UVM Formally Dedicates $14 Million Centralized Chiller Plant
Release Date: 07-26-2007
Green AC may seem like a contradiction in terms. But that’s just what the University of Vermont’s new $14 million Central Chiller Plant, the only facility of its kind in Vermont, comes closer than most to delivering.
The efficient new plant, the first phase of a $19 million upgrade of the central utility infrastructure on main campus, is expected to save the university hundreds of thousands of dollars in energy and operating costs. Located in the Central Heating Plant, the facility began operating in May and was formally dedicated at a ceremony on the UVM campus on July 26.
“Many large buildings at UVM are now occupied year-round, and warmer summers are further increasing the demand for air conditioning,” said Daniel Mark Fogel, UVM president. “With the new Davis Student Center coming online, the time had come to upgrade the campus cooling system to a new level of efficiency, reliability and environmental friendliness.”
Initially, the central chiller plant will serve the Bailey Howe Library, Royall Tyler Theater, the Old Mill/Lafayette complex, and the Davis Center. In the future, the university will expand the plant’s coverage to include the Given Medical Building, the Health Science Research Facility, and a new science research building the university plans to complete within the next few years, pending trustee approval.
From dirty to clean
The central plant pumps chilled water through a system of underground pipes to and from buildings. It replaces local, electricity-powered air conditioning systems in Bailey Howe, Royall Tyler, and Old Mill/Lafayette.
Because air conditioning systems operate most frequently during periods of peak electric demand when supply is stretched thin, the electricity serving them often comes from the least environmentally friendly systems, including diesel-fired generators.
The new system is powered by campus steam generated by the heating plant’s boilers, which are fueled with cleaner burning natural gas. Two tractor-trailer sized chillers housed inside the plant create the cool water.
Chillers traditionally run on large electric motors. UVM opted for an advanced steam-driven technology to take advantage of the existing infrastructure of the Central Heating Plant. “The new chillers allow us to put more load on the university’s boilers, which supply heat to the campus in winter, during the non-heating season, which makes them more efficient and reduces their operating and maintenance costs,” said Salvatore Chiarelli, director of UVM’s Physical Plant.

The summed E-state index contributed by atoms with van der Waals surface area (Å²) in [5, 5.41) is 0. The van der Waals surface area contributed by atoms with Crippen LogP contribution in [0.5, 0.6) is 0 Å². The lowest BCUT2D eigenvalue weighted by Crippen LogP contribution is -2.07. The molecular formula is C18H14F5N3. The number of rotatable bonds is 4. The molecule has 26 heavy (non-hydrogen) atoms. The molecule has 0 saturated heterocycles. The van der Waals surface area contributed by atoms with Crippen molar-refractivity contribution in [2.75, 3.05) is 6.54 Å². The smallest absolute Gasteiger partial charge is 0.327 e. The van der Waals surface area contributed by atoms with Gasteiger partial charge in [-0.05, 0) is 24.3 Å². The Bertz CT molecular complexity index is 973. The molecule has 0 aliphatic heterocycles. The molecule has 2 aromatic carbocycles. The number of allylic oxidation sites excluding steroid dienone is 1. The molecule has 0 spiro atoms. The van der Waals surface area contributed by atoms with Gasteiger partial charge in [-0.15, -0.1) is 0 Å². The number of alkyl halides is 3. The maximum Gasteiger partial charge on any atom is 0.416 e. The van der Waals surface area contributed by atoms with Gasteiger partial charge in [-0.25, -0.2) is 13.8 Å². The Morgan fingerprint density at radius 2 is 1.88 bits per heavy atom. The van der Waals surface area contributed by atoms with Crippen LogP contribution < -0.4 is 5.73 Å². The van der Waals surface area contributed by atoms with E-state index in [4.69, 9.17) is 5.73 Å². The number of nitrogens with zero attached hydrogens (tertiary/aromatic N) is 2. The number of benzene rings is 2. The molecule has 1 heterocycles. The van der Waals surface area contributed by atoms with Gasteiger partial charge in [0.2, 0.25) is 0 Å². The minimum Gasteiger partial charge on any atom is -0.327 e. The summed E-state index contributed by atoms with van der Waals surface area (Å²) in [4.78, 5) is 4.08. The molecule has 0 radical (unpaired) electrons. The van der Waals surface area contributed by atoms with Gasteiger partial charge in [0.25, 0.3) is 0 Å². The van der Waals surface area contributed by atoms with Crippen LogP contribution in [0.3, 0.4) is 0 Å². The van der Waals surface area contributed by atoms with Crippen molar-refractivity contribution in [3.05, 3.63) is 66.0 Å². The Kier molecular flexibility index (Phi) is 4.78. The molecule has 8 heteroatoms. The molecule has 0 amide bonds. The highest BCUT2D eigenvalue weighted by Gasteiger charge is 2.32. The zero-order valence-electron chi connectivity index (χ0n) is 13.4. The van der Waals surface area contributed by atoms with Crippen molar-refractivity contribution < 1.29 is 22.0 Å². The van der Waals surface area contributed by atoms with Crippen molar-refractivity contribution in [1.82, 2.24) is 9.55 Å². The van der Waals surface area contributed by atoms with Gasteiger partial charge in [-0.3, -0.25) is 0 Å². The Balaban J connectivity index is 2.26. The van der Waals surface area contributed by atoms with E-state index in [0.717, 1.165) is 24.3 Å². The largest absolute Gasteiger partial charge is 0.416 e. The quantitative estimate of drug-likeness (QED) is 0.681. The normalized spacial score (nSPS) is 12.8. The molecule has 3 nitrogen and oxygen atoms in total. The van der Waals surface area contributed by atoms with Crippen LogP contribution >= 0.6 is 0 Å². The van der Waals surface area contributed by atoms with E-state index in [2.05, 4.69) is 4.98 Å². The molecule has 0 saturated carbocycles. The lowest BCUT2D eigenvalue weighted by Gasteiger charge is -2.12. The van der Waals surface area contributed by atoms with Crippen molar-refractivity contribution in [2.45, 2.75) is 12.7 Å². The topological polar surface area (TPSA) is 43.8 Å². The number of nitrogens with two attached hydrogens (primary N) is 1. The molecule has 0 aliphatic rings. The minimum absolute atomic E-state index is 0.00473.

Similar systems have recently been installed at the University of Maryland’s Comcast Center, the College of New Jersey, several New York metropolitan hospitals and Providence Hospital in Washington, D.C.
Green coolants to variable pumps
The chiller plant, a joint project of UVM’s Physical Plant and its department of Facilities Design and Construction, boasts a variety of green features in addition to its fuel.
According to Michelle Smith Mullarkey, UVM’s green building coordinator, the chillers use an environmentally friendly and relatively new coolant called HFC-134a, a hydrofluorocarbon with an ozone depletion potential of zero. The selection of the new chilled water plant’s refrigerants is contributing LEED green building credits to the Davis Student Center.
Burlington Electric Department played an important role in enhancing the plant’s energy efficiency. While centralized heating and air conditioning plants are more efficient distribution systems, they can still use electricity unnecessarily.
“The electrical efficiency at the plant is enhanced dramatically by including variable speed electrical drives for the large pump and fan motors,” said Jake Yanulavich, BED project engineer. “When the chiller plant is running at a fraction of its full capacity, these drives allow the plant to ramp down appropriately, resulting in a high level of energy efficiency.”
Because of these and other efficiency investments, UVM received a $38,000 rebate from BED and Efficiency Vermont, designed to offset higher up front costs. The plant’s more efficient pumps, motors, lights and transformers will reduce its annual operating costs by $68,000.
The partnership between UVM and BED to reduce electricity use began in 1988 and has resulted in millions of dollars in avoided costs, earning a Governor’s Award for Environmental Excellence in 2006.